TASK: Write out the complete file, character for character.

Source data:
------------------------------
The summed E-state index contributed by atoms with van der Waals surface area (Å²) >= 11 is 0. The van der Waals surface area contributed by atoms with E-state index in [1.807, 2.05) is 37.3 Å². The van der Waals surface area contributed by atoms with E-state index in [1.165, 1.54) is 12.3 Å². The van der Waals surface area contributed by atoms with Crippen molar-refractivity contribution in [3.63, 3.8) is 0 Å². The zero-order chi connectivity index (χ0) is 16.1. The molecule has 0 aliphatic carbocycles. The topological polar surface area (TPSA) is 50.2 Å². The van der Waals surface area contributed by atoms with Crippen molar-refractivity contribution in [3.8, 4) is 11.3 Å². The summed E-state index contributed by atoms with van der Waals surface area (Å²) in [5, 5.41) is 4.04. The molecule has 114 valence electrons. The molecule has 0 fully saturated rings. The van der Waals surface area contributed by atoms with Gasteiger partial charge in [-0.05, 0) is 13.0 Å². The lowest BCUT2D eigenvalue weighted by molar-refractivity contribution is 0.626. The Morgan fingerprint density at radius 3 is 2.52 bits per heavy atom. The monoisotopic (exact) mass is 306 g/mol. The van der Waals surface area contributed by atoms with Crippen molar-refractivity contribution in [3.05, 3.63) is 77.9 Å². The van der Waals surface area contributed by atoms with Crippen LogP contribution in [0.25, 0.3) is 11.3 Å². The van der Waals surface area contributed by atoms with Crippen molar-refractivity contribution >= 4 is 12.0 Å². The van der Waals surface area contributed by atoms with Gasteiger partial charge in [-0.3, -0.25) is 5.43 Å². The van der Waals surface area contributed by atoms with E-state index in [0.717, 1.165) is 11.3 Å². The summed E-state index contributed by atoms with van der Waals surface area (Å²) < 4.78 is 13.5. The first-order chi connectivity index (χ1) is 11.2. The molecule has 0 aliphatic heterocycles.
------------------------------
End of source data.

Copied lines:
The summed E-state index contributed by atoms with van der Waals surface area (Å²) >= 11 is 0. The van der Waals surface area contributed by atoms with E-state index in [1.807, 2.05) is 37.3 Å². The van der Waals surface area contributed by atoms with E-state index in [1.165, 1.54) is 12.3 Å². The van der Waals surface area contributed by atoms with Crippen molar-refractivity contribution in [3.63, 3.8) is 0 Å². The zero-order chi connectivity index (χ0) is 16.1. The molecule has 0 aliphatic carbocycles. The topological polar surface area (TPSA) is 50.2 Å². The van der Waals surface area contributed by atoms with Crippen molar-refractivity contribution in [3.8, 4) is 11.3 Å². The summed E-state index contributed by atoms with van der Waals surface area (Å²) in [5, 5.41) is 4.04. The molecule has 114 valence electrons. The molecule has 0 fully saturated rings. The van der Waals surface area contributed by atoms with Gasteiger partial charge in [-0.05, 0) is 13.0 Å². The lowest BCUT2D eigenvalue weighted by molar-refractivity contribution is 0.626. The Morgan fingerprint density at radius 3 is 2.52 bits per heavy atom. The monoisotopic (exact) mass is 306 g/mol. The van der Waals surface area contributed by atoms with Crippen molar-refractivity contribution in [3.05, 3.63) is 77.9 Å². The van der Waals surface area contributed by atoms with Crippen LogP contribution in [0.25, 0.3) is 11.3 Å². The van der Waals surface area contributed by atoms with Crippen molar-refractivity contribution >= 4 is 12.0 Å². The van der Waals surface area contributed by atoms with Gasteiger partial charge in [-0.3, -0.25) is 5.43 Å². The van der Waals surface area contributed by atoms with E-state index in [0.717, 1.165) is 11.3 Å². The summed E-state index contributed by atoms with van der Waals surface area (Å²) < 4.78 is 13.5. The first-order chi connectivity index (χ1) is 11.2. The molecule has 0 aliphatic heterocycles.